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Topic: Random noise in 8x8 LED Matrix with TLC5940 Mux? (Read 7385 times) previous topic - next topic

itoa

Hello,

I recently acquired an oscilloscope as I've been having some odd issues with multiplexing simple one color LED matrices with the TLC5940 Mux library. Standard setup using 1-of8 decoder into 8 p-channel FETs for each row, and then having each column tied to output pins 1->8 on the TLC5940. (And yes, the TLC5940 is decoupled.)

In the following image, the yellow channel is one of the p-channel FETs, and the blue channel is that FET's corresponding decoder output pin. The yellow channel is positioned at 0V and the blue channel is placed at -5V.



I cannot come up with a reason as to why the random noise is occurring all of the sudden - I've ruled out crosstalk as it's happening on every FET. I imagine that this issue is what is causing ghosting/flickering around my patterns that I am trying to draw to the matrix.

Thanks for any possible help!

Grumpy_Mike

Yes I have seen this sort of thing on my hexome project. It is instability caused by the inductance in the wires leading to the LEDs. I cured it by putting a very small capacitor on the LED to ground. I used 100pF.

dc42


I cannot come up with a reason as to why the random noise is occurring all of the sudden - I've ruled out crosstalk as it's happening on every FET. I imagine that this issue is what is causing ghosting/flickering around my patterns that I am trying to draw to the matrix.


What type of P-channel fet are you using, and how are you driving it from the Arduino?
Formal verification of safety-critical software, software development, and electronic design and prototyping. See http://www.eschertech.com. Please do not ask for unpaid help via PM, use the forum.

itoa


Yes I have seen this sort of thing on my hexome project. It is instability caused by the inductance in the wires leading to the LEDs. I cured it by putting a very small capacitor on the LED to ground. I used 100pF.


Would that inductance cause the same noise on the decoder outputs (blue channel)? And since I have my LEDs row/column multiplexed, I assume that each capacitor would be placed between each row and ground, correct?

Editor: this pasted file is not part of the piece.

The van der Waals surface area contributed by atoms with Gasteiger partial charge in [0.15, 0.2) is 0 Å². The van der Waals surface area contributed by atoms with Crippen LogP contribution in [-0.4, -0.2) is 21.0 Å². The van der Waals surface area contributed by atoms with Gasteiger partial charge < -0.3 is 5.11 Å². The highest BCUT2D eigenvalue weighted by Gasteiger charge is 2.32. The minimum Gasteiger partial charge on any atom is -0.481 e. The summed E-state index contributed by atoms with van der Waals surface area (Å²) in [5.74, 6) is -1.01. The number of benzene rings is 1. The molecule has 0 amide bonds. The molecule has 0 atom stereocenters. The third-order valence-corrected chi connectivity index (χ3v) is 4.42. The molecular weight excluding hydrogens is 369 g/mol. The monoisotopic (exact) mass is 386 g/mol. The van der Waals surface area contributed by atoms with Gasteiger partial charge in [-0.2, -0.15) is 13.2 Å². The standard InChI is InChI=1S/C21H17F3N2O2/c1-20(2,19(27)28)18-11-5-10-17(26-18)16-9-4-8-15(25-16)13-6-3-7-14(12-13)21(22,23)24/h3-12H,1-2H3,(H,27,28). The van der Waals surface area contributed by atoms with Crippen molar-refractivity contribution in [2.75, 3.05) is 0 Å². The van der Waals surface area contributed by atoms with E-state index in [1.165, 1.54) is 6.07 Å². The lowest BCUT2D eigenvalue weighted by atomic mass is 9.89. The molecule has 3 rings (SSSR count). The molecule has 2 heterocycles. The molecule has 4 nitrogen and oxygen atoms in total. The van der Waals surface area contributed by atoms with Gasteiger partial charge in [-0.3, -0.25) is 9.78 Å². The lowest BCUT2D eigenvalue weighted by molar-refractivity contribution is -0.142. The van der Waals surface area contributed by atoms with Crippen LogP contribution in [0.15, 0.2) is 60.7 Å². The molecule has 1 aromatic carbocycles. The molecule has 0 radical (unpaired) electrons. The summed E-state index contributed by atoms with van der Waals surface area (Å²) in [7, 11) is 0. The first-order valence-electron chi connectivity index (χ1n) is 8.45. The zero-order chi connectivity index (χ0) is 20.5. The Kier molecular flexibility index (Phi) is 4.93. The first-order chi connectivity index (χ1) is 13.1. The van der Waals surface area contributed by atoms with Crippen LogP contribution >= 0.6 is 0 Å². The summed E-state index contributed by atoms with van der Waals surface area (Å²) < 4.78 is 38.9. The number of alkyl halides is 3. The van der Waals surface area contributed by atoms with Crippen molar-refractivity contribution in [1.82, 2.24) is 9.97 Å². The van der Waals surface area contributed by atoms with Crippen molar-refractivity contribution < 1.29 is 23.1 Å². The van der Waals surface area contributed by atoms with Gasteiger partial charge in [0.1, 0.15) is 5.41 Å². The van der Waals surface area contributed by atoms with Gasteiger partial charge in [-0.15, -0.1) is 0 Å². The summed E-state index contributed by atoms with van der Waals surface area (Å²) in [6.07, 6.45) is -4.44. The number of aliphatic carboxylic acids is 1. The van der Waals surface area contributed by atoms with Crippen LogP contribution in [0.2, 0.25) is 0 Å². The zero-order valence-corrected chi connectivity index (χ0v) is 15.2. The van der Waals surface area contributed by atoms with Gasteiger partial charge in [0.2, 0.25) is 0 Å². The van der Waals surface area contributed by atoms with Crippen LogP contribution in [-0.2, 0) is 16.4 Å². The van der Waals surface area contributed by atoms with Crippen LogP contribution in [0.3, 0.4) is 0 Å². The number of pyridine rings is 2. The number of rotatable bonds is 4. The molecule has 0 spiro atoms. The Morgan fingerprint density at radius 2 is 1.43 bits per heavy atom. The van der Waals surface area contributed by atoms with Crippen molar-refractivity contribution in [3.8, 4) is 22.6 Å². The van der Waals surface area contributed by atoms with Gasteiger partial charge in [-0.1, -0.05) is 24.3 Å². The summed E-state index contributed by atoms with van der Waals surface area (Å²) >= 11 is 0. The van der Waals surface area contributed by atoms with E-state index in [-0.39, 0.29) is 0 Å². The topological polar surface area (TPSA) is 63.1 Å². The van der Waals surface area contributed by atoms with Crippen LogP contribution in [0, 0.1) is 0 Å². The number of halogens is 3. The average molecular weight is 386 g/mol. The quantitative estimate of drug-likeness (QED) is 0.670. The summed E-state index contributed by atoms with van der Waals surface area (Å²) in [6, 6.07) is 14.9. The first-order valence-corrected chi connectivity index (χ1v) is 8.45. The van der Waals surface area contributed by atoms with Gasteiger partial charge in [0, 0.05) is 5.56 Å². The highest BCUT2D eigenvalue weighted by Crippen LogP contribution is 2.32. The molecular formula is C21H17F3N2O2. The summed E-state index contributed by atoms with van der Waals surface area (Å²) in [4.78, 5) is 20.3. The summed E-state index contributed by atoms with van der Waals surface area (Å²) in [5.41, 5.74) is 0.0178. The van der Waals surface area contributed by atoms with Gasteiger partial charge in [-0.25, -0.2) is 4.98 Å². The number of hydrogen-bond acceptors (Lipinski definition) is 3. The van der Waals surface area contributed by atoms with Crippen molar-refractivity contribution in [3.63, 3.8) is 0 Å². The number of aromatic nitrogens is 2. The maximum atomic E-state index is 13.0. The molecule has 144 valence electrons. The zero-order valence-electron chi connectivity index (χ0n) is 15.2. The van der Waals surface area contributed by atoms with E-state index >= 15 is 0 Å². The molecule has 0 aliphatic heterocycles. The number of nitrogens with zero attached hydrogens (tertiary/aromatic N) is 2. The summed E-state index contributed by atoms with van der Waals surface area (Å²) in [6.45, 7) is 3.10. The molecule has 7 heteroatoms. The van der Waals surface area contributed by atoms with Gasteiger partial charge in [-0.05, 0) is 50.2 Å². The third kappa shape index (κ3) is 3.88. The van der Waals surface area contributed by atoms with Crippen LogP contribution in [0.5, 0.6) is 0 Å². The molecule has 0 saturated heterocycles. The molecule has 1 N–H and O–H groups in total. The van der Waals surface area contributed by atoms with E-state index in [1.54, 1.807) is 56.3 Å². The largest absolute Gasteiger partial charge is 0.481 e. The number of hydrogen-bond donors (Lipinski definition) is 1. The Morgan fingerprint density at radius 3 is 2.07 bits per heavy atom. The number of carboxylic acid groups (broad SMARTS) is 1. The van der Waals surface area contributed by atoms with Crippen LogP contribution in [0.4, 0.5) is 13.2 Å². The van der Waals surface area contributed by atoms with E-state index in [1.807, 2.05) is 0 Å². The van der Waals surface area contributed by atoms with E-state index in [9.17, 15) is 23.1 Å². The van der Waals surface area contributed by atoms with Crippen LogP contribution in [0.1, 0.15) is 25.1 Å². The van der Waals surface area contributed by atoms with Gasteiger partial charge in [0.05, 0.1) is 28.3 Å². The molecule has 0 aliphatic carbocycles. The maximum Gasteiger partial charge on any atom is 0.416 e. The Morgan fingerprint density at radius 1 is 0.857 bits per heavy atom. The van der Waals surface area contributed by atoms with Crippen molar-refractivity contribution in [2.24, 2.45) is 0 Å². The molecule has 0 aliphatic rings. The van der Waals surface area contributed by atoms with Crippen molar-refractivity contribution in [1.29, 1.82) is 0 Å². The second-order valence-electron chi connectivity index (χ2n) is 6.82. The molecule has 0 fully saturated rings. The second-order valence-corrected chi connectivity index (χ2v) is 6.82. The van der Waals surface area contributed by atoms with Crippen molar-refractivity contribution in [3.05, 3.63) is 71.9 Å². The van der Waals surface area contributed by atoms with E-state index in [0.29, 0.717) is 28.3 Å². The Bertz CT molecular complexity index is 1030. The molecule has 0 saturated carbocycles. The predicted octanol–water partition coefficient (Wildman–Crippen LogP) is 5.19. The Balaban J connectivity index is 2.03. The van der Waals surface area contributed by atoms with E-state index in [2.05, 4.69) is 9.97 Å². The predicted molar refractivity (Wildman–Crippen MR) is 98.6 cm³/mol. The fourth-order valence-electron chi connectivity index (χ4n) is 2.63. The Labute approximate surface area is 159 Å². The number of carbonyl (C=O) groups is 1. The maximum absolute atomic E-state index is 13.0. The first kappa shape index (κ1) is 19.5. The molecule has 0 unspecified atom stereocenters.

What type of P-channel fet are you using, and how are you driving it from the Arduino?


FQP27P06 - Datasheet here http://www.fairchildsemi.com/ds/FQ/FQP27P06.pdf

I am driving them from the Arduino in the same way that the Matrix example for the Tlc5940Mux library is driving them (following code is not exact but very close to what I have):

Code: [Select]

#define  NUM_TLCS  1
#define  NUM_ROWS  8
#include "Tlc5940Mux.h"

volatile uint8_t isShifting;
uint8_t shiftRow;

ISR(TIMER1_OVF_vect)
{
  if (!isShifting) {
    disable_XLAT_pulses();
    isShifting = 1;
    sei();
    TlcMux_shiftRow(shiftRow);
    PORTC = shiftRow++;
    if (shiftRow == NUM_ROWS) {
      shiftRow = 0;
    }
    enable_XLAT_pulses();
    isShifting = 0;
  }
}

void setup()
{
  DDRC |= _BV(PC0) | _BV(PC1) | _BV(PC2);
  TlcMux_init();
}

int[][8] board =
{
{ 4095, 0, 0, 0, 0, 0, 0, 0 },
{ 0, 4095, 0, 0, 0, 0, 0, 0 },
{ 0, 0, 4095, 0, 0, 0, 0, 0 },
{ 0, 0, 0, 4095, 0, 0, 0, 0 },
{ 0, 0, 0, 4095, 4095, 0, 0, 0 },
{ 0, 0, 4095, 0, 0, 4095, 0, 0 },
{ 0, 4095, 0, 0, 0, 0, 4095, 0 },
{ 4095, 0, 0, 0, 0, 0, 0, 4095 },
};

void loop()
{
  TlcMux_clear();
  for (uint8_t col = 0; col < 8; col++) {
    for (uint8_t row = 0; row < NUM_ROWS; row++) {
      TlcMux_set(row, col, board[col][row]);
    }
  }
  delay(2000);
}

Grumpy_Mike

Quote
And since I have my LEDs row/column multiplexed, I assume that each capacitor would be placed between each row and ground, correct?

No, I placed them from the cathode of the LED to ground.
It is not noise by the way but spurious oscillations. You might look to your layout or put better decoupling on the chips. You don't say what you used but a smaller ceramic capacitor might be in order here. I would try a 22nF surface mount capacitor.

I say this because your problem seems to be bigger than the one I saw, see these two photos.


dc42

#5
Oct 04, 2011, 03:25 pm Last Edit: Oct 04, 2011, 03:30 pm by dc42 Reason: 1

I am driving them from the Arduino in the same way that the Matrix example for the Tlc5940Mux library is driving them (following code is not exact but very close to what I have):


What I actually meant was, how do you have them connected to the Arduino? If you have the gate terminal connected to the Arduino pin through a series resistor, what is the value of the resistor?

[EDIT: I've just re-read your original post, and I see that you are driving them from a decoder. Is that a 74HC138 or similar chip, and if you are using series gate resistors, what value are they?
Formal verification of safety-critical software, software development, and electronic design and prototyping. See http://www.eschertech.com. Please do not ask for unpaid help via PM, use the forum.

Grumpy_Mike

No need for a series resistor with a 74HC138.

itoa

#7
Oct 04, 2011, 03:54 pm Last Edit: Oct 04, 2011, 03:57 pm by itoa Reason: 1

No, I placed them from the cathode of the LED to ground.
It is not noise by the way but spurious oscillations. You might look to your layout or put better decoupling on the chips. You don't say what you used but a smaller ceramic capacitor might be in order here. I would try a 22nF surface mount capacitor.

I say this because your problem seems to be bigger than the one I saw, see these two photos.